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Perspectives on civilisation in Latin America

of the experiences of the South echoed the tradition of Mariátegui’s Indo-​American socialism, the modernist arts, culture and literature and in sub-​continental versions of Marxism. Over a century, traditions such as these issued from historical conditions in which multiple civilisations were violently hurled together and compelled to intermingle. The formations, social imaginaries and civilisational backgrounds of Spanish, Portuguese, Amerindian and African civilisations collided with each other to produce new worlds including syncretic versions of Christianity

in Debating civilisations
Imaginaries, power, connected worlds

islands and Easter Island (Rapa Nui). Four theories of the peopling of the Americas are still debated, but the Bering Strait land bridge is still considered the most likely route (Paine, 2013: 22–​5). Further migrations around Ando-​America and Meso-​America stimulated processes of primary state formation and civilisational crystallisation. When states disintegrated (the Mayan being a prime example) further waves of migrants entered the major centres, often resulting in the foundation of new states. In sub-​Saharan Africa early expansion of Bantu-​speaking peoples into

in Debating civilisations
Open Access (free)
An introduction

articulated processes of colony and post-colony; indigenous communities in the Americas under colonial and national rule; peoples of African descent not only on that continent but in different diasporas across the world; and, indeed, subaltern, marginal, and elite women and men in non-Western and Western theaters. For a wider discussion, see Dube, Stitches on Time

in Subjects of modernity
Open Access (free)

of a strong sense of emotional national identity. For example, the United States has clearly been very successful in encouraging its citizens, many being recent migrants or the children of recent migrants, to develop a strong sense of being ‘American’ in both legal and emotional terms. At the same time they maintain their sense of ethnic national identity as ‘African-Americans’, ‘Polish-Americans’, ‘Jewish-Americans

in Understanding political ideas and movements
Open Access (free)
Antinomies and enticements

-Western “other.” Rather, at play in this terrain were the spatial severalty of Western selves and the temporal hierarchies of non-Western otherness. In this scenario, many peoples (for example, Africans, African-Americans, and indigenous groups in the Americas and across the world) were still stuck in the stage of barbarism and savagery with few prospects of advancement. Other societies (for example, those of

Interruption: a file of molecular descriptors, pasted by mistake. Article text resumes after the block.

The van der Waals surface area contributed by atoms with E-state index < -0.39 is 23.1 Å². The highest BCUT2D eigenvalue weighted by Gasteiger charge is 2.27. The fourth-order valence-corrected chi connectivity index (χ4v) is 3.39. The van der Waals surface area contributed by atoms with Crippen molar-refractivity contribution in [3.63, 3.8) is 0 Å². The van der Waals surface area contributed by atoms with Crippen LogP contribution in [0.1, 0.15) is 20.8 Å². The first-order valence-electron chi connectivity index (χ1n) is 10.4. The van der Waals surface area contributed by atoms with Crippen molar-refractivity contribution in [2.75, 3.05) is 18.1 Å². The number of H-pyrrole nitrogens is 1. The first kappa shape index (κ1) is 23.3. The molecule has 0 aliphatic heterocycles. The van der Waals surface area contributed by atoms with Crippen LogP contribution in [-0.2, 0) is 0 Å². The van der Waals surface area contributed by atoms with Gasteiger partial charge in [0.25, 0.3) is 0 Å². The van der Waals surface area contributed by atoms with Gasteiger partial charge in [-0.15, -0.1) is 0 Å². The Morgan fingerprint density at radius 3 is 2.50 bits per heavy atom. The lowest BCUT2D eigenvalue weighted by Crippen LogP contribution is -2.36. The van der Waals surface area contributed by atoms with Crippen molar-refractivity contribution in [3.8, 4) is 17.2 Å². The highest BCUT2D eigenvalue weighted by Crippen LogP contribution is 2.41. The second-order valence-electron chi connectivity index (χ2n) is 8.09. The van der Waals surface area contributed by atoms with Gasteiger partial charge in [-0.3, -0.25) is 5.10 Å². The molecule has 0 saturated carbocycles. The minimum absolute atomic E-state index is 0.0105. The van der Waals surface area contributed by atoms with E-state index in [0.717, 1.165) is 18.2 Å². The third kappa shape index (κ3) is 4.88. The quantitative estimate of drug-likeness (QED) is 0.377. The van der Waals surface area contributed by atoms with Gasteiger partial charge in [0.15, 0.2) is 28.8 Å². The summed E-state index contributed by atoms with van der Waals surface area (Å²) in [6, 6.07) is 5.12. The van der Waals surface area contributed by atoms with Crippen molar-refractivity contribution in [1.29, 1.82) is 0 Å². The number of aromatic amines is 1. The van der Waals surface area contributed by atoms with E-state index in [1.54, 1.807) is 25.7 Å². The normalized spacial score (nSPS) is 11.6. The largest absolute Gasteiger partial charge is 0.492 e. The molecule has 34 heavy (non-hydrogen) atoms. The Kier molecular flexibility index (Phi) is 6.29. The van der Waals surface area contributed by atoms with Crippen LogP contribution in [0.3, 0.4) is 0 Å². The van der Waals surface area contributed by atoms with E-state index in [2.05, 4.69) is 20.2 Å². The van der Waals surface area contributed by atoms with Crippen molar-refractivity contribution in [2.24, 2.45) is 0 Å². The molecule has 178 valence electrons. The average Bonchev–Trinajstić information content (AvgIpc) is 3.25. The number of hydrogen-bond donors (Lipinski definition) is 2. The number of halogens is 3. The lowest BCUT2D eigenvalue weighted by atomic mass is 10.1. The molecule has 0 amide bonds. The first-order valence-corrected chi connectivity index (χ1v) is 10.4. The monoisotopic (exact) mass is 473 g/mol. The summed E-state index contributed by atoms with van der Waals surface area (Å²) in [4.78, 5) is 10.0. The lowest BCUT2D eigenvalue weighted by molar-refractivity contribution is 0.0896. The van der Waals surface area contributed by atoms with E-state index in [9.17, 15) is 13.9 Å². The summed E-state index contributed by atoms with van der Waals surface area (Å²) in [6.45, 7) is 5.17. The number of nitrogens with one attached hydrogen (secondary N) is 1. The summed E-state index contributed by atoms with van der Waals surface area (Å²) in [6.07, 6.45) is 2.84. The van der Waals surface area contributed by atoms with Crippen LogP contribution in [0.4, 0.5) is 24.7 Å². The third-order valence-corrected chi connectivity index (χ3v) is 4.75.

in Subjects of modernity
Open Access (free)
Uses and critiques of ‘civilisation’

population is neither European nor North American, but are closer to a blend of Africa and America than they are to Europe, for even Spain herself is not strictly European due to its African blood, institutions and character. It is impossible to pinpoint exactly which human family we belong to. Most of the indigenous peoples have been annihilated, the European has mixed with the American and with the African, and the African has mixed with the Indian and the European. We are all children of the same mother but our fathers are strangers and differ in origin, blood, figure

in Debating civilisations
Open Access (free)
Identities and incitements

John Comaroff , “Images of empire, contests of conscience: models of colonial domination in South Africa,” American Ethnologist , 16 ( 1989 ): 661–85 . Comaroff and Comaroff, Ethnography and the Historical Imagination . 12 Dube, Stitches on Time ; Dube, After

in Subjects of modernity
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An epilogue

literatures of Asia, Africa, and Latin America,” construing new configurations of the mythic and the epic, space and time. 16 Finally, mid-twentieth-century cinema in the subcontinent straddled realist representations and innovative aesthetics that reached far beyond a mere “national allegory” and adroitly drew together the aural and the visual, sensibility and technique, dance and drama, the “old” and “new

in Subjects of modernity
The evolving European security architecture

behind such actions is what he calls ‘selfstyled’ actions as opposed to the previous logics of integration or interdependence.95 In certain areas, there seems to be a common European stance. De Schoutheete identified nine issue-areas where ‘quelques résultats’ could be identified in the EPC framework: the CSCE, East–West relations, Cyprus, the Middle East, Africa, Latin America, the US, the Council of Europe and human rights. Januzzi identifies at least seven areas where there has been a common stance: Institutional imperatives of system change 187 Eastern Europe

in Theory and reform in the European Union

: 117). Noting that Eisenstadt draws into relief the religious premises of Euro-​American colonialism, Arnason points out that detailed scholarship challenges the results of his analysis (Blokker and Delanty, 2011:  127–​8). Too many complexities are highlighted in the historical and sociological literature on the Americas to leave Eisenstadt’s intended research strategy untouched. Marking out the respective positions of Eisenstadt and those who picture multiple American regions with multi-​civilisational influences (including the present author), Arnason argues that

in Debating civilisations